For example, pluralists contend that no one religion can know the fullness of spiritual truth, therefore all religions are valid. But while it is good to acknowledge our limitations, this statemement is itself a strong assertion about the nature of spiritual truth. A common analogy is cited—the blind men trying to describe an elephant. One feels the tail and reports that an elephant is thin and flexible. Another feels a leg and claims the animal is thick as a tree. Another touches its side and reports the elephant is like a wall. This is supposed to represent how the various religions only understand part of God, while no one can truly see the whole picture. To claim full knowledge of God, pluralists contend, is arrogance.
I occasionally tell this parable, and I can almost see the people nodding their heads in agreement.
But then I remind them, "The only way this parable makes any sense, however, is if you've seen a whole elephant. Therefore, the minute you say, 'All religions only see part of the truth,' you are claiming the very knowledge you say no one else has. And you are demonstrating the same spiritual arrogance you accuse Christians of."
Only being good is bad
The young man at the college discussion insisted there was no difference between Christianity and Islam because, he said, "You both say we should just try to obey God and live a good life."
Christian preaching too often gives pluralists reason to see it that way.
In the book Nature of True Virtue, Jonathan Edwards demonstrates that most moral people are complying to ethical standards mainly out of self-interest, pride, and fear. He called this "common morality" and contrasted it with "true virtue," which flows from a life transformed by experiencing God's grace. Edwards discerned a loving and joyful heart that acted not out of superiority, nor fear of consequences, but out of delight in God for the beauty of who God is in himself.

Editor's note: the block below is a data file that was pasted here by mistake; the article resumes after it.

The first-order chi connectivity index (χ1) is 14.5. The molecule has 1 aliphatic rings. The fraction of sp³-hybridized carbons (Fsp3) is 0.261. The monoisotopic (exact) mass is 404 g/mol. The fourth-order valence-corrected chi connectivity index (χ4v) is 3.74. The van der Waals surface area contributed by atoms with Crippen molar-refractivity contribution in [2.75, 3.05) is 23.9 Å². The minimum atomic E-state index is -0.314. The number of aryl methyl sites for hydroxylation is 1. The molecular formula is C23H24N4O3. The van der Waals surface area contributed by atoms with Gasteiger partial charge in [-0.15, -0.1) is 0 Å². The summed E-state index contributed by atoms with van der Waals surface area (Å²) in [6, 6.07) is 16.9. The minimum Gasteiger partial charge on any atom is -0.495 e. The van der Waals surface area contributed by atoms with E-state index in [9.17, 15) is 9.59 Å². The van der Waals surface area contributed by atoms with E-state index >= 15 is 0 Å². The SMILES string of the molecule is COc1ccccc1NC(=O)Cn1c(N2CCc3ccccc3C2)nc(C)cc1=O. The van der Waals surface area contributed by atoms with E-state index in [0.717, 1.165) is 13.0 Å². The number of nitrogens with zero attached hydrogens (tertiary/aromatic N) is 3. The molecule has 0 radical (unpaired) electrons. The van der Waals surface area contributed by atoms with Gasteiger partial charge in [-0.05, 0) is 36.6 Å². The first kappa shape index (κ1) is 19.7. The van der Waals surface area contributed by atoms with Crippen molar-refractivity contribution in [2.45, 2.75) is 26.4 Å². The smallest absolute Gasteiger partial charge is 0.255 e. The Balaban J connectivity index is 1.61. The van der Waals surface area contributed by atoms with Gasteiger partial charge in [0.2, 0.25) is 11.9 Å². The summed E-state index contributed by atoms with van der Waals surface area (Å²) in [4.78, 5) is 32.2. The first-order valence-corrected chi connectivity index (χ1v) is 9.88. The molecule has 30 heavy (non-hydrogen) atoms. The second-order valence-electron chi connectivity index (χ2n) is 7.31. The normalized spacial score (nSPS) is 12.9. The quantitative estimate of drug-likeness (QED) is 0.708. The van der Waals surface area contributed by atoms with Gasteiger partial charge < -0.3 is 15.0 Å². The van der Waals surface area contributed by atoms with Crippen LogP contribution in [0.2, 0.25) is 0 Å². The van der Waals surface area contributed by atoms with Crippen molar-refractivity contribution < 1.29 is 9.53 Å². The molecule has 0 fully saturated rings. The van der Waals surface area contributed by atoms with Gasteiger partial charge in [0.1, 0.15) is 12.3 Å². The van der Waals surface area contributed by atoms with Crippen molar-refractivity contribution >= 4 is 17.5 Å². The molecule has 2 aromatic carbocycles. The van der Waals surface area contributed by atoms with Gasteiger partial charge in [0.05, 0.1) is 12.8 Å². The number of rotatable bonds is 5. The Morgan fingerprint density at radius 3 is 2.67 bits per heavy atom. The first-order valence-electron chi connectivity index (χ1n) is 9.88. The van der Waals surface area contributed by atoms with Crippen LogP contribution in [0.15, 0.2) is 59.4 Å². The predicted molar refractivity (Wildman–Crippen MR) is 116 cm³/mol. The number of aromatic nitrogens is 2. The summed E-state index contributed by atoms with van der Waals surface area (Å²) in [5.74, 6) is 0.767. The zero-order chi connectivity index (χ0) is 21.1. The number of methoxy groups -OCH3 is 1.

There is a kind of preaching that exhorts people to moral behavior without rooting its motivation in the joy of God's beauty or Christ's grace. When that is the case, the pluralist sees no distinction between Christianity and other religions. My preaching, therefore, aims for the type of transformation that even a pluralist can't deny.
This shift has changed the content of my sermons. If I had preached on lying ten years ago, I might have said, "Don't lie. Tell the truth because Jesus is truth. And if you have lied, Jesus will forgive you." That appeal stops at changing external behavior.
Today I might preach: "Let me tell you why you're not going to be a truthful person. I lie most often to avoid others' disapproval. If I just try to stop lying, it won't work because my need for others' approval overwhelms my good intentions. I allow other people, instead of Jesus, to determine my worth. If you want to stop lying, you have to find what is motivating your sin—like my tendency to look to others for affirmation—and replace it with the security you can find in Jesus."
The goal is not reformation, but transformation.
Fall of the empire
After September 11, I reread Augustine's The City of God. Rome in Augustine's time was facing something similar to what New York faces. The city had been sacked. It didn't really fall; it had just been violated. It's as if the barbarians attacked to say, "See what we can do?" All of Rome, even the Christians, felt that if the barbarians could do that, there would be nowhere safe.
Augustine's point was that people were confusing Rome with the City of God. They were seeking their security from the wrong place. While pagan Romans might run and hide—which would only make sense with Rome being such a dangerous place to be all of a sudden—Christians should be different. As citizens of the City of God, there are no weapons or bombs that can threaten a Christian's home. For Christians it was illogical, even wrong, to flee Rome when there were so many needs to be met and no threat to a Christian's true security.
So I preached five messages on what it means to be a Christian in New York. There are perfectly good excuses for non-believers to flee this city. But Christians have every reason to stay. That's a distinction anyone can see.
Copyright © 2002 by the author or Christianity Today/Leadership Journal.